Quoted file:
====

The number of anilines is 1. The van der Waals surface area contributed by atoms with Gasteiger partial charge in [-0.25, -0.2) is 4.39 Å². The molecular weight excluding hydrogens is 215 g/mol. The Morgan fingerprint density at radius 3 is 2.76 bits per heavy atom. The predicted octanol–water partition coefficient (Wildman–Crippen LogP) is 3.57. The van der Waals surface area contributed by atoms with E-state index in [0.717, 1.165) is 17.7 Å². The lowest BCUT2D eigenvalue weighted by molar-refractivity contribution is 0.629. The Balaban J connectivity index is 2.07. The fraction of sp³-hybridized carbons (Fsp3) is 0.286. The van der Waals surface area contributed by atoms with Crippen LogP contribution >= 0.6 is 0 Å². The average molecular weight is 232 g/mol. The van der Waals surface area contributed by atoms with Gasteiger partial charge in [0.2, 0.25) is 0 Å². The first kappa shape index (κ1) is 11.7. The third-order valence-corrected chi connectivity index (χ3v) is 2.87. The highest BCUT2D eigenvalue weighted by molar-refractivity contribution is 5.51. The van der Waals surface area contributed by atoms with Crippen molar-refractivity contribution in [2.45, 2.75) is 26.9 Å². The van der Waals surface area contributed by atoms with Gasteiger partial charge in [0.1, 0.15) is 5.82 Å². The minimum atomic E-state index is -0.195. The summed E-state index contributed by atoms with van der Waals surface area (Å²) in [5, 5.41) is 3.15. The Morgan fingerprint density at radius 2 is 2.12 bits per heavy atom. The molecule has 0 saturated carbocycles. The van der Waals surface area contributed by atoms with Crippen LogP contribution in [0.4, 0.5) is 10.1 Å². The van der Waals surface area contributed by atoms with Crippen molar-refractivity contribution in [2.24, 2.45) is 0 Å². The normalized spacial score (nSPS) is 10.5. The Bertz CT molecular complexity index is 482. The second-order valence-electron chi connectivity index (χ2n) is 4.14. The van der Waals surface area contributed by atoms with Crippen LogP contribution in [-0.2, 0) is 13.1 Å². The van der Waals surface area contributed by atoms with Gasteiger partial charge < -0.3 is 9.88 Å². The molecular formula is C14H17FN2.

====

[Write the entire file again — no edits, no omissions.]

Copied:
The number of anilines is 1. The van der Waals surface area contributed by atoms with Gasteiger partial charge in [-0.25, -0.2) is 4.39 Å². The molecular weight excluding hydrogens is 215 g/mol. The Morgan fingerprint density at radius 3 is 2.76 bits per heavy atom. The predicted octanol–water partition coefficient (Wildman–Crippen LogP) is 3.57. The van der Waals surface area contributed by atoms with E-state index in [0.717, 1.165) is 17.7 Å². The lowest BCUT2D eigenvalue weighted by molar-refractivity contribution is 0.629. The Balaban J connectivity index is 2.07. The fraction of sp³-hybridized carbons (Fsp3) is 0.286. The van der Waals surface area contributed by atoms with Crippen LogP contribution >= 0.6 is 0 Å². The average molecular weight is 232 g/mol. The van der Waals surface area contributed by atoms with Gasteiger partial charge in [0.2, 0.25) is 0 Å². The first kappa shape index (κ1) is 11.7. The third-order valence-corrected chi connectivity index (χ3v) is 2.87. The highest BCUT2D eigenvalue weighted by molar-refractivity contribution is 5.51. The van der Waals surface area contributed by atoms with Crippen molar-refractivity contribution in [2.45, 2.75) is 26.9 Å². The van der Waals surface area contributed by atoms with Gasteiger partial charge in [0.1, 0.15) is 5.82 Å². The minimum atomic E-state index is -0.195. The summed E-state index contributed by atoms with van der Waals surface area (Å²) in [5, 5.41) is 3.15. The Morgan fingerprint density at radius 2 is 2.12 bits per heavy atom. The molecule has 0 saturated carbocycles. The van der Waals surface area contributed by atoms with Crippen LogP contribution in [0.4, 0.5) is 10.1 Å². The van der Waals surface area contributed by atoms with Crippen molar-refractivity contribution in [2.24, 2.45) is 0 Å². The normalized spacial score (nSPS) is 10.5. The Bertz CT molecular complexity index is 482. The second-order valence-electron chi connectivity index (χ2n) is 4.14. The van der Waals surface area contributed by atoms with Crippen LogP contribution in [-0.2, 0) is 13.1 Å². The van der Waals surface area contributed by atoms with Gasteiger partial charge < -0.3 is 9.88 Å². The molecular formula is C14H17FN2.